Julia W. Klee (Judi) began her journey enjoying “all things food” in elementary school when she started preparing meals for her family. That love of food blossomed into a quest to learn more and more about health and wellness as related to nutrition. She went on to earn a BS Degree in Food and Nutrition, then an MS Degree in Nutrition. She has taught nutrition and related courses at the college level to pre-nursing and exercise science students. Her hunger to learn didn’t stop upon graduation from college. She continues to research on a regular basis about nutrition as it relates to health. Her hope is to help as many people as possible to enjoy foods that promote health and wellness.

How to Reduce the Spiciness of a Food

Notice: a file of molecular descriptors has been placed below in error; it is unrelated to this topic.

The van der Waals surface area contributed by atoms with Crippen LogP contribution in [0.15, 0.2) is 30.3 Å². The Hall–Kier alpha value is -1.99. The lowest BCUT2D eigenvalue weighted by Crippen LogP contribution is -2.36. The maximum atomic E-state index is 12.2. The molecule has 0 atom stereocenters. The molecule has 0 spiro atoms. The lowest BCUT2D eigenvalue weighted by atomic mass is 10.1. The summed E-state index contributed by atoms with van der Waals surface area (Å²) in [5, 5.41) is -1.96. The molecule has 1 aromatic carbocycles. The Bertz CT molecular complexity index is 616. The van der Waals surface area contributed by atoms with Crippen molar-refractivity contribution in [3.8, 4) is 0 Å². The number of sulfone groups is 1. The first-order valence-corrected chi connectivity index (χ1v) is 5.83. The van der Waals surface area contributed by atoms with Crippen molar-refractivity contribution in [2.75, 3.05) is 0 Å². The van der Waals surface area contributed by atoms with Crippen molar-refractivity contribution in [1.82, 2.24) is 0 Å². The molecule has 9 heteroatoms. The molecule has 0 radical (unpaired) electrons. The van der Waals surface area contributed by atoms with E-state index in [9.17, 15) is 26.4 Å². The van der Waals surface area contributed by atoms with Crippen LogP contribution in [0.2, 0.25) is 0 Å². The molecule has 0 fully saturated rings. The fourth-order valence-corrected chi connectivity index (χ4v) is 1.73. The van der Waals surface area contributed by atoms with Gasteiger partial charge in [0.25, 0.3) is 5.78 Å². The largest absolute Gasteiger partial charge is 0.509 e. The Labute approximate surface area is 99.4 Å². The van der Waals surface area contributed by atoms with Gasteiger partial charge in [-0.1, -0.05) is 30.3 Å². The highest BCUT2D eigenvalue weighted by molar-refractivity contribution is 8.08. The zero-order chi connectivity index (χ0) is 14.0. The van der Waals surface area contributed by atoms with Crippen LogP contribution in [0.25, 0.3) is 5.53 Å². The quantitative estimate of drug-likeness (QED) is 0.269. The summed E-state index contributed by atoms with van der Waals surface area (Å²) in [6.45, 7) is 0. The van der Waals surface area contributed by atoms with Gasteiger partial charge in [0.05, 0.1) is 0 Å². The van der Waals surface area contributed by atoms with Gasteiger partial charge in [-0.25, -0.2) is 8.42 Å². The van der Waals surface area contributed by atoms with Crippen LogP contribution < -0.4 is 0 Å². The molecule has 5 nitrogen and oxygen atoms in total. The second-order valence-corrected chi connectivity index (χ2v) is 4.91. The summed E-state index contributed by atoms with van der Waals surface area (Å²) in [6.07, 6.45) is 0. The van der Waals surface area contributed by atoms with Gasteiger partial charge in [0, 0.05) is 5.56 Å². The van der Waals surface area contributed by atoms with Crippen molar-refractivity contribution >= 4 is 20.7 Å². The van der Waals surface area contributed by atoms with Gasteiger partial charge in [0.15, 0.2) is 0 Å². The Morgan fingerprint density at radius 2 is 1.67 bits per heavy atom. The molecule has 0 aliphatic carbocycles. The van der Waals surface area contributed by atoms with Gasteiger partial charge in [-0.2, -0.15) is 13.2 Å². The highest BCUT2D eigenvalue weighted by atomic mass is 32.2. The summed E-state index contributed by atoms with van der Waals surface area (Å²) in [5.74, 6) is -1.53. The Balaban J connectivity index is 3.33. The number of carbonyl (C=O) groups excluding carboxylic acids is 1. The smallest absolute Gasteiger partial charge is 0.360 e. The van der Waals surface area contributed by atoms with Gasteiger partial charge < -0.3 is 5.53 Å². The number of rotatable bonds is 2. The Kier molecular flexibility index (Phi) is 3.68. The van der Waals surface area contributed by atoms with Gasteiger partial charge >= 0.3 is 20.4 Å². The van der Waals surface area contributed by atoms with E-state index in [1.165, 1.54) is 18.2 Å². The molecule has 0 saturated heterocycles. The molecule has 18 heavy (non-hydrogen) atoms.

It can happen to the best of us. We taste our food that’s cooking and WOW it’s too spicy! This can happen in a number of ways and we’ve all done it at one time or another. All is not lost. There ARE ways to salvage the dish.

Below is a video where I discuss this topic. Written notes are below the video.

I hope this helps!
Judi

Add more of the other ingredients to tone down the spiciness. Depending on what the dish is, you could add more liquid, protein, starches, vegetables, or other ingredients to counter the spiciness. Adding some bland ingredients like potatoes or rice can help, even if not in the original recipe. If doubling the recipe, be sure not to add more spicy ingredients until you’ve added the other ingredients, allowed it to cook some, THEN tasted it first before adding anything else.

Add a dairy ingredient. Milk, cream, sour cream, or yogurt can cool off spiciness in a dish. BUT, be careful about adding milk-based items to a cooking hot liquid, as the sudden heat could cause the milk to curdle. Instead, add a little to each serving after it has cooled just a bit. Coconut milk is a good alternative that may also work well in calming spiciness in a food.